of them still living, to whom M. de Chateaubriand, in the quality of his mind, seems to have a strong resemblance: we allude to Mr. Southey-and to one still greater--to Mr. Burke. We do not mean to say that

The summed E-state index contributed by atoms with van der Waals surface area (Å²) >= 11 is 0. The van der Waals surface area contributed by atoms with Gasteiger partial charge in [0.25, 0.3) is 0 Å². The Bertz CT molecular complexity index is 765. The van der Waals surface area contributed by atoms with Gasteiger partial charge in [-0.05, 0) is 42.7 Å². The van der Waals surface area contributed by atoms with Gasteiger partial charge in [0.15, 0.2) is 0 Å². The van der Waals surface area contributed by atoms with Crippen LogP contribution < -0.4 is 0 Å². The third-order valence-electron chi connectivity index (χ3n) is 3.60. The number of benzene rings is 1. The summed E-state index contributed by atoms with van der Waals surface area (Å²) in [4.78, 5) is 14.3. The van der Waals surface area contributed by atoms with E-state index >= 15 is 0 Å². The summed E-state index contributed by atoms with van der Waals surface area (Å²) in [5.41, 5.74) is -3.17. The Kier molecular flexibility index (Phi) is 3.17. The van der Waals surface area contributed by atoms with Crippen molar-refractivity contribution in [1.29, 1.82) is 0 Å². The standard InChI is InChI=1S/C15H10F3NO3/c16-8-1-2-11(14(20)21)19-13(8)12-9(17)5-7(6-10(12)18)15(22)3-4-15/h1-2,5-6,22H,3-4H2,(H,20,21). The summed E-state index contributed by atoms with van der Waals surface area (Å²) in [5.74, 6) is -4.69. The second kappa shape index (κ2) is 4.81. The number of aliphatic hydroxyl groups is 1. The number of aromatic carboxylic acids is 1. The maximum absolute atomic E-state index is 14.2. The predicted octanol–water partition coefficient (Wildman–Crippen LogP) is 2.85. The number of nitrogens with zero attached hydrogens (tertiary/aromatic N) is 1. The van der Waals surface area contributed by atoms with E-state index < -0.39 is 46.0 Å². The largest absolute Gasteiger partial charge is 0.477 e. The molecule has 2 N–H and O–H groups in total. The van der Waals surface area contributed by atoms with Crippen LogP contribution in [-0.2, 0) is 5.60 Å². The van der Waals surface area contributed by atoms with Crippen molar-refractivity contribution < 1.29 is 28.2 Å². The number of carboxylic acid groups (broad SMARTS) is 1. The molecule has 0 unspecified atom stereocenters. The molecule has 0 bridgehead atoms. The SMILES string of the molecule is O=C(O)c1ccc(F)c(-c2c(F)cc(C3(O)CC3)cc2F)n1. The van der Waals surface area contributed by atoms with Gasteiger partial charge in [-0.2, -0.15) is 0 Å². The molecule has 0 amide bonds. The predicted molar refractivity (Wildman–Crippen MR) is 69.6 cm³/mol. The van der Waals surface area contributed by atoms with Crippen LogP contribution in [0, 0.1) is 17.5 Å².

M. de Chateaubriand is as brilliant an orator, as powerful a political writer, as the latter--or that he is as good a poet as Mr. Southey-but that his mind exhibits many of those characteristics which have been displayed by each. We find in him the same predominance of imagination over judgment, the same disposition to resolve matters of speculation into matters of feeling, and to broach as his opinions what are merely his tastes; the same disposition to treat religion and politics as if they were among the fine arts, and to judge of a creed or a constitution as he would of a picture. Like Burke, he would have expatiated on the beautiful vision of Marie Antoinette as a palliation of the enormities of the “ ancien régime.” Like Mr. Southey, he would have directed our attention to the superior picturesqueness of the embowered cottage of the agricultural labourer over the naked row of manufacturing dwellings, as a proof that agriculture is better than manufactures. He is, however, very inferior to Burke in the mental vigour wherewith that distinguished man could array in the choicest armour of reason whatever theory his feelings and imagination might have led bim to adopt. M. de Chateaubriand bears a closer resemblance to Mr. Southey; and he resembles him not only in the manner in which he employs the large resources of his gifted mind, but even in the direction of many of his tastes. He is not only, like him, enthusiastic,--but enthusiastic upon similar subjects. There is in the minds of each the same disposition to look with peculiar fondness upon monachism and all its accessories. Pilgrimages and missions similarly affect their imaginations; and there is a mental excursiveness and love of the exciting wonders of foreign travel, alike perceptible in both. In politics the resemblance would probably have been greater, if M. de Chateaubriand had lived only a life of speculation, and had never entered into the turbulent arena of political existence, and rubbed off a little of his theoretical sentimentality by actual collision with practical statesmen. But there is much resemblance still. M. de Chateaubriand is a French High Tory, but a Tory by imagination rather than by principle; smitten with the imposing grandeur of arbitrary power, and the venerableness of prescriptive rights ; commending the benignity of paternal governments, yet not unwilling to admit how beautiful is liberty. He cannot even now forget that abstract liberty was the idol of his youth; bat the horrors of the French Revolution scared him from his blind devotion; and, like disappointed votaries, he has visited upon the object of his adoration that mortification which his own excessive zeal had prepared for him. M. de Chateaubriand's earliest work is his “ Essai Historique Politique et Moral sur les Révolutions anciennes et modernes, considerées dans leurs rapports avec la Révolution Francoise de nos jours.” It was commenced in 1794 (Chateaubriand being then two and twenty), and published in London in 1797. It is a very faulty production, full of the errors of youthful precipitance.